How to Convince Your Boss of the Value (R.O.I.) of Social Media

Throughout the last 8 years of my career in social media marketing, the biggest buzzword I've heard repeated constantly is "R.O.I." Many businesses still feel confused and frustrated about the value and R.O.I. of social media marketing, even though social media platforms have existed for more than a decade.

Marketers feel frustrated as well, as it's their job to remain relevant and ensure that their company is engaging in modern marketing practices. When senior leaders reject social media, accomplishing the aforementioned task is impossible.

Although I believe in social media, I understand the hesitation bosses have in pursuing it. Once you get beyond the fears of customers speaking negatively about your business publicly, most bosses reject social media because they don't see an immediate path to a successful conversion (traffic, leads, sales).

This ladies and gentleman is where we come to the problem in this equation. What does success really mean?

Since the early days of online marketing, SEO, SEM, PPC, content marketing, banner advertising and social media marketing has carried a heavy burden. It's a burden that was created by the platforms themselves and then later exploited by "Guru's," "Mavens," and "Experts." These are the people who constantly prophesy about online marketing and spread speculation about its value without even an ounce of negative criticism. These individuals are 100% biased in their teachings because their ability to earn a living is predicated on ensuring that online marketing as an industry stays solid and remains strong. On the surface, I don't completely have a problem with that. However, the issue that has risen as a result of a one-sided debate on the merits of online marketing has forced it into holding a title it doesn't deserve, and that's why after more than 10 years of social media platforms coming into existence, businesses are still confused about its value and R.O.I.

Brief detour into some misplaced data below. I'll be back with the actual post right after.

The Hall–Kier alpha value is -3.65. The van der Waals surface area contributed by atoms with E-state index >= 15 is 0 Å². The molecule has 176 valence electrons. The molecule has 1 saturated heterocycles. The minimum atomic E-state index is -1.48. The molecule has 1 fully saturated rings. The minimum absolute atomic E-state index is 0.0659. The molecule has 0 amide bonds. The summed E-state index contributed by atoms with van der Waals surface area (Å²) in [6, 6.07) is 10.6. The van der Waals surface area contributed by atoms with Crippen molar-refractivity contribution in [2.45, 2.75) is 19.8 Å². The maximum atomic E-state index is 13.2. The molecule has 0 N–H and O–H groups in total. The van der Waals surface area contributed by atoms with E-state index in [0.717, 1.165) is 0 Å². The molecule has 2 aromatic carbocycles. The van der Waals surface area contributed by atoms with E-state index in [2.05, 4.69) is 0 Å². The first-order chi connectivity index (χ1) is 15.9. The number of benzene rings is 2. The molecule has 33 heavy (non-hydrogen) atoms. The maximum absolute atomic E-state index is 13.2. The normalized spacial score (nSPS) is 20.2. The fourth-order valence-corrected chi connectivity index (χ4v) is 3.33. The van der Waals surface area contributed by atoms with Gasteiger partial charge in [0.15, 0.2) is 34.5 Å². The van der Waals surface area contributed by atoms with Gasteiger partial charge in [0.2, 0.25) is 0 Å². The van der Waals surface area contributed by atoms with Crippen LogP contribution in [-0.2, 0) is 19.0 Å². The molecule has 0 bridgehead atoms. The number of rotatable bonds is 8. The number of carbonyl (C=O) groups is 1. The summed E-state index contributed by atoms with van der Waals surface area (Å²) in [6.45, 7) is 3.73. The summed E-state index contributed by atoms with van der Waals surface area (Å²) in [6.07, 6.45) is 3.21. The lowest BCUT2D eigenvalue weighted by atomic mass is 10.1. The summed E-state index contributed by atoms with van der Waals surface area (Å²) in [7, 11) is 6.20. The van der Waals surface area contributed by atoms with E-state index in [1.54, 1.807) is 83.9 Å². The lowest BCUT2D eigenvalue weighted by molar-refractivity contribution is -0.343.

What the "speculators" have done is present online marketing and social media as tools that drive quick conversions (traffic, leads, sales). While this is certainly true in some cases, it's not presented that way by the speculators. The speculators never tell businesses to tread lightly on certain platforms or to analyze their business to see if a tactic really is worthwhile for them, but I will. I will tell you the truth and I will help you convince your boss of the value and R.O.I. of social media, because I believe in it. However, it's worth noting that there is some criticism that must be examined.

The fact remains that this criticism as I've just explained it, isn't really a bad thing. It's just something that's mis-represented and mis-understood.

In my experience, social media isn't effective in driving quick conversions for most brands. It works for some, but not all. This is likely the biggest reason why your boss still doesn't "get it." He/she is looking for an immediate conversion, but it's not going to happen.

Before you can really begin to understand and explain the value of social media, you first have to make sure you and your boss understand the basic principles of marketing in general. Misunderstanding the basic principles of marketing is where everyone is going wrong.

I would like to introduce you to: The Marketing Funnel